Look, there has been plenty of debate in recent months around the value of same-sex relationships and the impact they have on children. Which is silly – because, in case you haven’t heard, the debate is officially over. Yep, a new study published in the Journal of Developmental & Behavioral Pediatrics this month compares the children of same-sex parents with those of opposite-sex parents – and concludes that it doesn’t matter one-bloody-iota if children have two dads, two mums, or one of each.
Columbia Law School’s What We Know project has gathered data from 73 peer-reviewed articles, each reaching the same conclusion. We’re not talking about some half-arsed Family Feud survey – we’re talking about an international scientific consensus.
It’s time for same sex marriage (post continues after video):
And yet the ongoing game of political hot-potato that is our country’s fight for marriage equality continues. Already this year we’ve seen the independently produced documentary Gayby Baby cause an unprecedented uproar after being scheduled for national in-school screenings on anti-bullying Wear It Purple Day. Oh, and there was the small matter of the Safe Schools program, which was broken-down and unrecognisably reconstructed in the name of conservative compromise.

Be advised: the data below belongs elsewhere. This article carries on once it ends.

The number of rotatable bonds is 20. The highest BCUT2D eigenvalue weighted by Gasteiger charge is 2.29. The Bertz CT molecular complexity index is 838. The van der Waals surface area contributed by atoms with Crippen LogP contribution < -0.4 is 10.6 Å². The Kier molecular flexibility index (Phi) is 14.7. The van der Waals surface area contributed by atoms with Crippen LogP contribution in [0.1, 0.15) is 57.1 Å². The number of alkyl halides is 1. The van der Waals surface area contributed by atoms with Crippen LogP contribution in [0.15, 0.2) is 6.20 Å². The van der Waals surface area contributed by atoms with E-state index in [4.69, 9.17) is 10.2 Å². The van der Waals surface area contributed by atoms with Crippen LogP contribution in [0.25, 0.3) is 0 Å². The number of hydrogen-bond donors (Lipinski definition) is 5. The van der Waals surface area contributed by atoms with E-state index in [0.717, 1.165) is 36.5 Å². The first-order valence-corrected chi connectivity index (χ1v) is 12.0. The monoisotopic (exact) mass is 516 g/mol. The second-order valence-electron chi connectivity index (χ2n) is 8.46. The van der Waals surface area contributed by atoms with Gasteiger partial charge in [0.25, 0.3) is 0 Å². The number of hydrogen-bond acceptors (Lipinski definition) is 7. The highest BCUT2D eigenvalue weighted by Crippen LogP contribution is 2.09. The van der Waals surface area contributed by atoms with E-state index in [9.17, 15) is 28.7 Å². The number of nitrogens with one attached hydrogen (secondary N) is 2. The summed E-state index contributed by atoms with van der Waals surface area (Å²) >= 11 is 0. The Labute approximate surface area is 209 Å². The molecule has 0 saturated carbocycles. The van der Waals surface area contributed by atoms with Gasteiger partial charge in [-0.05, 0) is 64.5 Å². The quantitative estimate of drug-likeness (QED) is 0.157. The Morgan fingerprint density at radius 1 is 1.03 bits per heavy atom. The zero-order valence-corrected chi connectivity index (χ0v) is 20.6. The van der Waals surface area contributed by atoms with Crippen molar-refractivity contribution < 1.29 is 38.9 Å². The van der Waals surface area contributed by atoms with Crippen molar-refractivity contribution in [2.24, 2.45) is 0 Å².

I get it, change is a pretty scary thing – for some more than others. But it doesn’t take much Googling and common sense to realise that marriage and child-rearing has been in a constant state of evolution for centuries. You only have to open the Bible to learn that King Solomon had 700 wives and 300 concubines; a polygamous state which was adopted by countless cultural groups throughout the world, including China, Africa, and among American Mormons in the 19th century. In fact, according to Harvard historian Nancy Cott, “monogamous households were a tiny, tiny portion” of the world population until two centuries ago, found in “just Western Europe and little settlements in North America.”
So for starters, these ideals we’re grasping aren’t all that old or concrete.